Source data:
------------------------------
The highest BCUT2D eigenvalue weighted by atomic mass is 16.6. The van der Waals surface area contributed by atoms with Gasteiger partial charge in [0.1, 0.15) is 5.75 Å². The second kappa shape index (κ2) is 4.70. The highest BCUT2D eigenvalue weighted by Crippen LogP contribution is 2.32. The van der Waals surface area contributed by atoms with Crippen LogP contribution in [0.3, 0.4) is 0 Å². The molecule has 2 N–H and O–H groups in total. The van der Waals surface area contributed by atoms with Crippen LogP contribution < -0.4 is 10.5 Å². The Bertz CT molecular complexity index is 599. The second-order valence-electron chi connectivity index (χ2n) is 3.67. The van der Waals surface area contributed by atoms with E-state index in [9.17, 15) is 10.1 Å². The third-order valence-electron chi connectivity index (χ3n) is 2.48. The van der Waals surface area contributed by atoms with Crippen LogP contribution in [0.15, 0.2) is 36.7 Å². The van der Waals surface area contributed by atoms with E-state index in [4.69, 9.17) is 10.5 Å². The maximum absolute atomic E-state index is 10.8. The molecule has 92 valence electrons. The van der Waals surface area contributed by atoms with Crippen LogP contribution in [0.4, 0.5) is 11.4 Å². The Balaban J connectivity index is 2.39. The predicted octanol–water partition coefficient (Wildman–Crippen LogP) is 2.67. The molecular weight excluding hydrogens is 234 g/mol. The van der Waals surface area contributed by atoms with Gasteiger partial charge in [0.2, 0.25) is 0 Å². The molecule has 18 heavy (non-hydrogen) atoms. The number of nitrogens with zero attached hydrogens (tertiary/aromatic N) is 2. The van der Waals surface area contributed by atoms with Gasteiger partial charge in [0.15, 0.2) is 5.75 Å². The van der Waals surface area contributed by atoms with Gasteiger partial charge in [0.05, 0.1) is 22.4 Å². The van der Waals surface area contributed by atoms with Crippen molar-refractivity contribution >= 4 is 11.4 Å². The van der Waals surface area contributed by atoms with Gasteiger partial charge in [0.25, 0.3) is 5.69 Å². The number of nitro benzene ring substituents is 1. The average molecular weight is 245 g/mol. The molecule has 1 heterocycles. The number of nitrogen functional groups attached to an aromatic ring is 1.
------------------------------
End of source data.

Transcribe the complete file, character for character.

The highest BCUT2D eigenvalue weighted by atomic mass is 16.6. The van der Waals surface area contributed by atoms with Gasteiger partial charge in [0.1, 0.15) is 5.75 Å². The second kappa shape index (κ2) is 4.70. The highest BCUT2D eigenvalue weighted by Crippen LogP contribution is 2.32. The van der Waals surface area contributed by atoms with Crippen LogP contribution in [0.3, 0.4) is 0 Å². The molecule has 2 N–H and O–H groups in total. The van der Waals surface area contributed by atoms with Crippen LogP contribution < -0.4 is 10.5 Å². The Bertz CT molecular complexity index is 599. The second-order valence-electron chi connectivity index (χ2n) is 3.67. The van der Waals surface area contributed by atoms with E-state index in [9.17, 15) is 10.1 Å². The third-order valence-electron chi connectivity index (χ3n) is 2.48. The van der Waals surface area contributed by atoms with Crippen LogP contribution in [0.15, 0.2) is 36.7 Å². The van der Waals surface area contributed by atoms with E-state index in [4.69, 9.17) is 10.5 Å². The maximum absolute atomic E-state index is 10.8. The molecule has 92 valence electrons. The van der Waals surface area contributed by atoms with Crippen LogP contribution in [0.4, 0.5) is 11.4 Å². The Balaban J connectivity index is 2.39. The predicted octanol–water partition coefficient (Wildman–Crippen LogP) is 2.67. The molecular weight excluding hydrogens is 234 g/mol. The van der Waals surface area contributed by atoms with Gasteiger partial charge in [0.2, 0.25) is 0 Å². The molecule has 18 heavy (non-hydrogen) atoms. The number of nitrogens with zero attached hydrogens (tertiary/aromatic N) is 2. The van der Waals surface area contributed by atoms with Gasteiger partial charge in [0.15, 0.2) is 5.75 Å². The van der Waals surface area contributed by atoms with Gasteiger partial charge in [0.05, 0.1) is 22.4 Å². The van der Waals surface area contributed by atoms with Crippen molar-refractivity contribution >= 4 is 11.4 Å². The van der Waals surface area contributed by atoms with Gasteiger partial charge in [0.25, 0.3) is 5.69 Å². The number of nitro benzene ring substituents is 1. The average molecular weight is 245 g/mol. The molecule has 1 heterocycles. The number of nitrogen functional groups attached to an aromatic ring is 1.